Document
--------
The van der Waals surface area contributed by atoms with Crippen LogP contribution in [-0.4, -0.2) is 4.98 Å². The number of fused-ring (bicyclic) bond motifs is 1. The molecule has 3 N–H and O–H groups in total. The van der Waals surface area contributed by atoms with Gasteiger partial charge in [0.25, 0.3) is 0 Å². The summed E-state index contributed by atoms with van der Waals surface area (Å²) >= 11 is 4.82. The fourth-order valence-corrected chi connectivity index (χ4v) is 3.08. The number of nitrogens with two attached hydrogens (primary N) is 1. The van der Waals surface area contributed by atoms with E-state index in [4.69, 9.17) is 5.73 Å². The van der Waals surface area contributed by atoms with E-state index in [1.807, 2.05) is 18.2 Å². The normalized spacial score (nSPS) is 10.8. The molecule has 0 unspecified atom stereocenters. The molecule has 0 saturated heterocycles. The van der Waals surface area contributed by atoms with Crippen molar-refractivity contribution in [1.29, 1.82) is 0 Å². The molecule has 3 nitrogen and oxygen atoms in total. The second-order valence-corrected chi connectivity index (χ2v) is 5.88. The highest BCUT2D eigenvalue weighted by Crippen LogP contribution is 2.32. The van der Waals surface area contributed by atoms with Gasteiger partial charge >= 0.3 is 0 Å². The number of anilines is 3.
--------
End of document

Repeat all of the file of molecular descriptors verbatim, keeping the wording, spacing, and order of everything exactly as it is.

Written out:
The van der Waals surface area contributed by atoms with Crippen LogP contribution in [-0.4, -0.2) is 4.98 Å². The number of fused-ring (bicyclic) bond motifs is 1. The molecule has 3 N–H and O–H groups in total. The van der Waals surface area contributed by atoms with Gasteiger partial charge in [0.25, 0.3) is 0 Å². The summed E-state index contributed by atoms with van der Waals surface area (Å²) >= 11 is 4.82. The fourth-order valence-corrected chi connectivity index (χ4v) is 3.08. The number of nitrogens with two attached hydrogens (primary N) is 1. The van der Waals surface area contributed by atoms with E-state index in [4.69, 9.17) is 5.73 Å². The van der Waals surface area contributed by atoms with E-state index in [1.807, 2.05) is 18.2 Å². The normalized spacial score (nSPS) is 10.8. The molecule has 0 unspecified atom stereocenters. The molecule has 0 saturated heterocycles. The van der Waals surface area contributed by atoms with Crippen molar-refractivity contribution in [1.29, 1.82) is 0 Å². The molecule has 3 nitrogen and oxygen atoms in total. The second-order valence-corrected chi connectivity index (χ2v) is 5.88. The highest BCUT2D eigenvalue weighted by Crippen LogP contribution is 2.32. The van der Waals surface area contributed by atoms with Gasteiger partial charge >= 0.3 is 0 Å². The number of anilines is 3.